Compounding this stress is the worry that these grandparents have for their own children. Anne McLean of Lynn, Massachusetts has been raising her five-year-old granddaughter for a little over three years due to her daughter’s heroin addiction. “It’s hard for me as [my daughter] Courtney’s mom because I’m concerned about her and her well being,” she says. “But now [my granddaughter] is my priority because she’s younger and needs me, where Courtney is making her own choices.” Like the other grandparents I spoke to, McLean, 54, struggles to find a balance when it comes to keeping her granddaughter safe and allowing her to see her mother. “I try to facilitate visits when I feel it’s safe and I keep them on the phone as much as possible,” she says.

Cathy and her husband allow their son and daughter-in-law to see their children whenever they want, though they’re only required by their custody agreement to allow supervised visitation twice per week. “I’m a bit of an enabler,” Cathy admits, explaining that while she has set times that they can come for visits, the couple often shows up outside of those times and she does not object. This, of course, is because addiction is a family disease. Everyone I spoke to mentioned this fact; addiction does not just affect the person struggling. In some cases, there are multigenerational struggles. “Sometimes it’s not just the parents that are fighting addiction, but the grandparents, too,” Moe says. McLean says her husband is addicted to substances too; no one knows where he is and he’s been gone a long time. Cimino’s mother was a heroin addict; she found her dead when she was 17, which is why she said she was “familiar with the signs” when her son began using.

And despite the scope of the problem, which is not new, there are a lack of services for grandparents who are raising these grandchildren. Cathy says that while they were registered foster parents, they had access to a lot of resources. “But once we got permanent custody, we were out of the [foster] system and we lost all those resources,” she laments. According to Generations United, 21% of grandparents caring for grandchildren are living below the poverty line. Cimino has found herself on public assistance for the first time in her life, as she has to stay home and take care of her granddaughter, who has cystic fibrosis. And while states like Louisiana and New Mexico have passed bills to help grandparents in these situations, other states like Massachusetts, Illinois, and Georgia have bills lingering, waiting to be voted on. Most states are not doing nearly enough to address the issue or provide assistance to these families.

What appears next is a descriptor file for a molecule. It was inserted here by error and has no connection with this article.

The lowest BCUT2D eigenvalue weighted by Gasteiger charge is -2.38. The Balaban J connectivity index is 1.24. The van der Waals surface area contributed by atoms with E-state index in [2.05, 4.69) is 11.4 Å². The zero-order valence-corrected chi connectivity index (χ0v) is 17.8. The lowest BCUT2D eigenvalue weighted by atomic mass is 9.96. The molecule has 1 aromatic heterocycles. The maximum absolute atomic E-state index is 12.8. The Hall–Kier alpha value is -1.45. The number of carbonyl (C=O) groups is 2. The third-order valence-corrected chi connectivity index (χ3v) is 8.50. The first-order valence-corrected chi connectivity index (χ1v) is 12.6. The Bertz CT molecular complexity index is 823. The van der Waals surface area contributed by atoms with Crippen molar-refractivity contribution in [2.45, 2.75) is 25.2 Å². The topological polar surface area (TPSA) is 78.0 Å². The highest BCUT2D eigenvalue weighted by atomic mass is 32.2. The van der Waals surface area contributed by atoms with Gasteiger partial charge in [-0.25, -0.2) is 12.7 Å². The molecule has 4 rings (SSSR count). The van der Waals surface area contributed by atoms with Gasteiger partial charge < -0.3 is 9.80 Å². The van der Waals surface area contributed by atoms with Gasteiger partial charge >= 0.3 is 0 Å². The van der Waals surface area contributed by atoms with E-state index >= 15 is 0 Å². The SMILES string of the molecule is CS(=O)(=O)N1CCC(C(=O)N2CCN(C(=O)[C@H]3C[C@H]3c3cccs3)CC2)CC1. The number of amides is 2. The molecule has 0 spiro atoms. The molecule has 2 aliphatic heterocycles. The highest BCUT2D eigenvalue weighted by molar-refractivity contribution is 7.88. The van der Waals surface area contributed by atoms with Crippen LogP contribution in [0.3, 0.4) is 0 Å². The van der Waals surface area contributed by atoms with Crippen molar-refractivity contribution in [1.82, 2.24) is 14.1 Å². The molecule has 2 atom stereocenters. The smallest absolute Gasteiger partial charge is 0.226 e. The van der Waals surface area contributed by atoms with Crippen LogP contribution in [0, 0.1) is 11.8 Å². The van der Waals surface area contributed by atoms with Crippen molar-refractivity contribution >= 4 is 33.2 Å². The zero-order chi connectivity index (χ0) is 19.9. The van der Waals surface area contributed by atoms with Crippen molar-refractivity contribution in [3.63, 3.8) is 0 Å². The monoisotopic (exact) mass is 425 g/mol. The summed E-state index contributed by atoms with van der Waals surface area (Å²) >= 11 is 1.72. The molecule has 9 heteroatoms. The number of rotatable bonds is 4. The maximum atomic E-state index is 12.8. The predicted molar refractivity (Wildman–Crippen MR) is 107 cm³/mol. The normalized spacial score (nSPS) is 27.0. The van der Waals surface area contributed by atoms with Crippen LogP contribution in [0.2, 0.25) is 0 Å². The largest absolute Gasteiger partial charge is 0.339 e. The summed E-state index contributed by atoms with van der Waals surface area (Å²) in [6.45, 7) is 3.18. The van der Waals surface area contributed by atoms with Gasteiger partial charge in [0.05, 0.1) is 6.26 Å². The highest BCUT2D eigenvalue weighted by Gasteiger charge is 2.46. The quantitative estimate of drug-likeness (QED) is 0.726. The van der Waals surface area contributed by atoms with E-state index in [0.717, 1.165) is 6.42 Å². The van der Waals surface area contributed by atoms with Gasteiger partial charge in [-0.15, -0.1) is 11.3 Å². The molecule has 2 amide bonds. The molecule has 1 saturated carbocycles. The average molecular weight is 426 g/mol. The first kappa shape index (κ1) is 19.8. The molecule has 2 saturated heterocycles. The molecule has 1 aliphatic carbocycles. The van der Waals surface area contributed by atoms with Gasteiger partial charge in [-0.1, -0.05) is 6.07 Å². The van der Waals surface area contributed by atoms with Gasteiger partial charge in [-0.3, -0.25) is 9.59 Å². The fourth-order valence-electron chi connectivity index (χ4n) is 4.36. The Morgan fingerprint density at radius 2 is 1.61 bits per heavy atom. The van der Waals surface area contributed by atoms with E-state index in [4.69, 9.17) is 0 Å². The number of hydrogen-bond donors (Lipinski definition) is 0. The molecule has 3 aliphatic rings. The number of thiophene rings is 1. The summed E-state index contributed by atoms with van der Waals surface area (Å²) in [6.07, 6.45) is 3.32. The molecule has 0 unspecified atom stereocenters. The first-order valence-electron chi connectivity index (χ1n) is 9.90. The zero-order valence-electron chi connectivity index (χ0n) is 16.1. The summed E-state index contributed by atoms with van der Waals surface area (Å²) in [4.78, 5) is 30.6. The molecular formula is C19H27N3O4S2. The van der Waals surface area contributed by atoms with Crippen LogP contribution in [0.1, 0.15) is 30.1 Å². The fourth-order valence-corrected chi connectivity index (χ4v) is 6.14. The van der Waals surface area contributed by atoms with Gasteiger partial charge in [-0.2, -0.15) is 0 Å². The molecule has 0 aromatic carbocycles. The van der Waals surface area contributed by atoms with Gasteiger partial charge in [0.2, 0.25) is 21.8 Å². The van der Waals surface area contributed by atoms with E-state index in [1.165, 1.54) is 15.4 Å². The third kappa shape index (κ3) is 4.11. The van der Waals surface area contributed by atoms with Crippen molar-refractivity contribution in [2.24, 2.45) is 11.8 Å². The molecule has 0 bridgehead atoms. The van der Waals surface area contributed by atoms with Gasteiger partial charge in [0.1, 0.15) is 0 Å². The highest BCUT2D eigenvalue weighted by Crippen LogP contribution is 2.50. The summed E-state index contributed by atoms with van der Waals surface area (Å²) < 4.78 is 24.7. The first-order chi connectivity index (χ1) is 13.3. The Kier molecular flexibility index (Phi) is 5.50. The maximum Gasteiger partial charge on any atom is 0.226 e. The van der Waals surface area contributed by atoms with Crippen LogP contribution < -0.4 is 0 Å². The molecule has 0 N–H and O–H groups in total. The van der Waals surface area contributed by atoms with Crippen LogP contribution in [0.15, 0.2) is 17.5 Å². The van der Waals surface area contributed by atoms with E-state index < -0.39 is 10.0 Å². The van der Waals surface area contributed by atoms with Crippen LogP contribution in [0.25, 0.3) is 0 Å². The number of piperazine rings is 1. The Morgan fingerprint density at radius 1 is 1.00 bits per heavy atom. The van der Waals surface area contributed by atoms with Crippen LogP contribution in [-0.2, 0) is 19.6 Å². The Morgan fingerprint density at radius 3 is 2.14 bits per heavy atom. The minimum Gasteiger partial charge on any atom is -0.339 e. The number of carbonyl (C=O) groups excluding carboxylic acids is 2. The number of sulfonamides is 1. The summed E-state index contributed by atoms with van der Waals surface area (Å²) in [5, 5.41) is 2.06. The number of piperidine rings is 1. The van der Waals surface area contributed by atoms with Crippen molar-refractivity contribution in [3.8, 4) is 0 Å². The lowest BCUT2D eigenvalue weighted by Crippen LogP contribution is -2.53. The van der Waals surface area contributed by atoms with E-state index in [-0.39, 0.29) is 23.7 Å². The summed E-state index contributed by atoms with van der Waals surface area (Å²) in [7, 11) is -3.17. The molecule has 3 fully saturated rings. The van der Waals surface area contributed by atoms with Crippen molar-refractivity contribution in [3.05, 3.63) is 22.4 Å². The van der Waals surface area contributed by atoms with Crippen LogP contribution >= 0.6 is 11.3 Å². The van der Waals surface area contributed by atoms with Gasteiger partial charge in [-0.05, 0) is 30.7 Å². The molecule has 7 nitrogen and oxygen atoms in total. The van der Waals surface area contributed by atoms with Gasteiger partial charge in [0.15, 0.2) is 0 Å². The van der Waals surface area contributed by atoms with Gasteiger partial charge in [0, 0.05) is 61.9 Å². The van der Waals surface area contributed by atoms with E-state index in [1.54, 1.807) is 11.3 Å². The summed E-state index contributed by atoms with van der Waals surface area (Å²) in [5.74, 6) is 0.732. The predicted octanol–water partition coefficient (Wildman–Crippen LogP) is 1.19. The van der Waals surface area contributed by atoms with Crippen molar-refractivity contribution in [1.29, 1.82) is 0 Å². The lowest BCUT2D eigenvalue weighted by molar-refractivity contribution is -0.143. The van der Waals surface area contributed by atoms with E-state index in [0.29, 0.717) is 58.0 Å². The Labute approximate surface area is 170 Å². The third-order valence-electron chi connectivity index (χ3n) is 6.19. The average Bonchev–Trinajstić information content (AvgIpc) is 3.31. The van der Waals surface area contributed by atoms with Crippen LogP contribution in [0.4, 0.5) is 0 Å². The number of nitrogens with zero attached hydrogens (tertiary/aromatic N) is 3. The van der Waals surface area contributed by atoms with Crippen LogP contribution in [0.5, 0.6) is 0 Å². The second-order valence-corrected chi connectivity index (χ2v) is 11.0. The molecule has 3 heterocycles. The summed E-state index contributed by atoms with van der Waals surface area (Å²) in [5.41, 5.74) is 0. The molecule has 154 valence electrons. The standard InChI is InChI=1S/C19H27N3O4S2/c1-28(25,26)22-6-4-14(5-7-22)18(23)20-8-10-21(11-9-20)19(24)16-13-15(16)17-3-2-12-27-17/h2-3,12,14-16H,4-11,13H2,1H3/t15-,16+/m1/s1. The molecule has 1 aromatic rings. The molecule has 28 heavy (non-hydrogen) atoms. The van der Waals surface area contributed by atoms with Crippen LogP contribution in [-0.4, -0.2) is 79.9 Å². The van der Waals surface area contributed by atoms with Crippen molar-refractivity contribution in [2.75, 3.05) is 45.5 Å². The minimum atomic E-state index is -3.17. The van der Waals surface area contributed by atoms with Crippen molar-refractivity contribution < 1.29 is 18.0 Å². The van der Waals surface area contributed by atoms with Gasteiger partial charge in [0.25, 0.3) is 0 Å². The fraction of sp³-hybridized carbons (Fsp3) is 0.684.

Also in short supply are services for the children. At Moe’s program, which has locations in California, Texas, and Colorado, they provide four days of intensive programming and then continuing care on a weekly basis for both children and their families, but it’s one of the few programs of its kind in the U.S. Cathy says she wishes her grandchildren had more access to kids who were in the same situation as they are so they don’t feel so alone.

And every family must face the difficult task of deciding what to tell the kids about where their parents are. “I don’t tell her [her mom is] homeless and I don’t say she’s living on the street,” says McLean. “I say she’s staying somewhere and trying to get better so she can come back and be her mom again.”

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Britni de la Cretaz is a freelance writer, baseball enthusiast, and recovered alcoholic living in Boston. Follow her on Twitter at @britnidlc.